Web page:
Investigations Into Deadly COVID-19 Toll In Kansas City, Kansas, Focused On Senior Care Facilities
Public health officials in Wyandotte County, which has the highest number of COVID-19 cases in Kansas, are focusing on health care facilities where they've found clusters of the coronavirus.
The latest front for public health officials battling COVID-19 in the Kansas City area is Wyandotte County health care facilities, where investigations are ongoing at several locations.
Dr. Allen Greiner, the county’s chief medical officer, said Friday that there are more clusters than just those they were investigating last week. The worst one, at Riverbend Post Acute Rehabilitation, as of Sunday has 110 cases, with 12 deaths.
“We have additional clusters in health care facilities,” Greiner said. “That concerns us greatly.”
Wyandotte County, with 315 coronavirus cases, has the largest number in Kansas, according to state data posted Saturday. Starting Monday, the Unified Government will begin offering expanded public testing every day from 2-5 p.m. at the public health department at 619 Ann Avenue.
On both the east and west coasts, where the coronavirus erupted earlier than here, nursing homes have been among the hardest hit by the virus. In Seattle, where 200 people have died, the problem was limited testing. Nearly 2,000 people have died in New York-area homes, thanks to the older, often-sick residents, understaffing and shortages of personal protective gear.
Across the U.S., more than 2,100 nursing homes and other senior facilities have been affected, killing more than 2,300 people, according to a survey by the Wall Street Journal.
The large clusters at nursing care facilities in Wyandotte County appear to be caused by a number of problems, including long incubation times for people who are asymptomatic, a lag in test results and a lack of personal protective equipment for staff.
How the facilities’ leaders and public health officials responded to the first cases in Kansas City, Kansas, also reveals a lot.
Greiner pointed to the first case found at Life Care Center of Kansas City, where a man in his 70s died March 11. His autopsy revealed he was positive for the virus, which they believe he contracted somewhere in the community, so officials tested people regardless of whether they were suspected of having COVID-19.
“In that nursing home, 85 individuals, most of whom were asymptomatic, were tested and they all came back negative,” he said. “So we really dodged a bullet with that initial case we had in the county.”
At Riverbend, the virus quickly took hold, in part, because of a lag in getting test results and long incubation periods of the virus, Greiner said. Both symptomatic and asymptomatic people at Riverbend were tested, he said.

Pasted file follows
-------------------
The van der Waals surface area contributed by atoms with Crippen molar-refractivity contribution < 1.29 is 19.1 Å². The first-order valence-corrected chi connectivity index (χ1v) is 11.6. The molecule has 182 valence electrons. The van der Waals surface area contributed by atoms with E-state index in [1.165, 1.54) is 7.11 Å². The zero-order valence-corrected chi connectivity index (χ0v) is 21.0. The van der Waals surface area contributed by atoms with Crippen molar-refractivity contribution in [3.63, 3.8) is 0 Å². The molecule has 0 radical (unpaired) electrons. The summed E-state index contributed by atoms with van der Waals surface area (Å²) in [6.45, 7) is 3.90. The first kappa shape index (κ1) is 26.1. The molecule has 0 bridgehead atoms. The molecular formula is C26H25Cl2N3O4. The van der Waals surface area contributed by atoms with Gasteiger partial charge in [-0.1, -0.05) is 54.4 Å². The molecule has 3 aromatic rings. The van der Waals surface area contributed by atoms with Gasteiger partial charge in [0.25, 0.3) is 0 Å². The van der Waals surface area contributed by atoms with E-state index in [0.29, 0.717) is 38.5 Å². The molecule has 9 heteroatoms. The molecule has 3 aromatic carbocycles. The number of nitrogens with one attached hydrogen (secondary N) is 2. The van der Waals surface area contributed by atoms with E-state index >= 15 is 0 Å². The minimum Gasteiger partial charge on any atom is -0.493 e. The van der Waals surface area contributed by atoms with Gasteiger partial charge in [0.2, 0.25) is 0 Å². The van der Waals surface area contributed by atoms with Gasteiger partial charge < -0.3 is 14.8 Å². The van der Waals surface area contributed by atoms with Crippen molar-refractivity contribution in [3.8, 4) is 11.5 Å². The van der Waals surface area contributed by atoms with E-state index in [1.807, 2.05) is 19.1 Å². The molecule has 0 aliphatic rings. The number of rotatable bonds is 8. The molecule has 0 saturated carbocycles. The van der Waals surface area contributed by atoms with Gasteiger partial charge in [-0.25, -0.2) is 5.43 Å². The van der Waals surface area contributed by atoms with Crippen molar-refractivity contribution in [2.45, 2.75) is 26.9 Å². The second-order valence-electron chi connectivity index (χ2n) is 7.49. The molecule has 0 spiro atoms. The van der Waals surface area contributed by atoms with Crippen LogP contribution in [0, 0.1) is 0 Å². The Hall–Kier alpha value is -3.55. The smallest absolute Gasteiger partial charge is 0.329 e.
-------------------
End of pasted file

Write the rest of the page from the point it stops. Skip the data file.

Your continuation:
“We believe that this cluster of cases arose during an incubation period when individuals had no idea that they were infected and because of the close quarters there and the conditions of the individuals there. it spread rapidly,” Greiner said.
The three largest clusters in Wyandotte County include church groups and health care facilities, Greiner said.
“We regret that we didn’t take steps earlier to work with these communities,” he said, “but as is very clear from the scientific evidence, we’re learning things every day with COVID-19.”
Riverbend, where the virus is believed to have been brought in by a staff member, moved to a “fully COVID-19 positive” response on Friday, Cory Schulte, Riverbend’s executive director, wrote in a press release.
“This approach allows us to focus on clinical interventions rather than testing and resident movement within the building,” he wrote. “We can deliver recovery-oriented care, with the goal of facilitating our patients’ return to baseline in a shorter period of time.”
Staff at Riverbend are working 16-hour days, seven days a week, Greiner said, and the state emergency management system is trying to find additional resources for the facility.
Last Monday, Dr. Lee Norman, secretary of the Kansas Department of Health and Environment, said there were 11 COVID-19 clusters in the state, three of which were connected to church gatherings. The remaining were “mostly skilled nursing facilities, memory care units,” he said.
Correction: An earlier version of this story incorrectly reported on public testing requirements.
Peggy Lowe is an investigative reporter at KCUR and the Marketplace hub reporter. She's on Twitter at @peggyllowe.
Celia Llopis-Jepson of the Kansas News Service contributed to this report.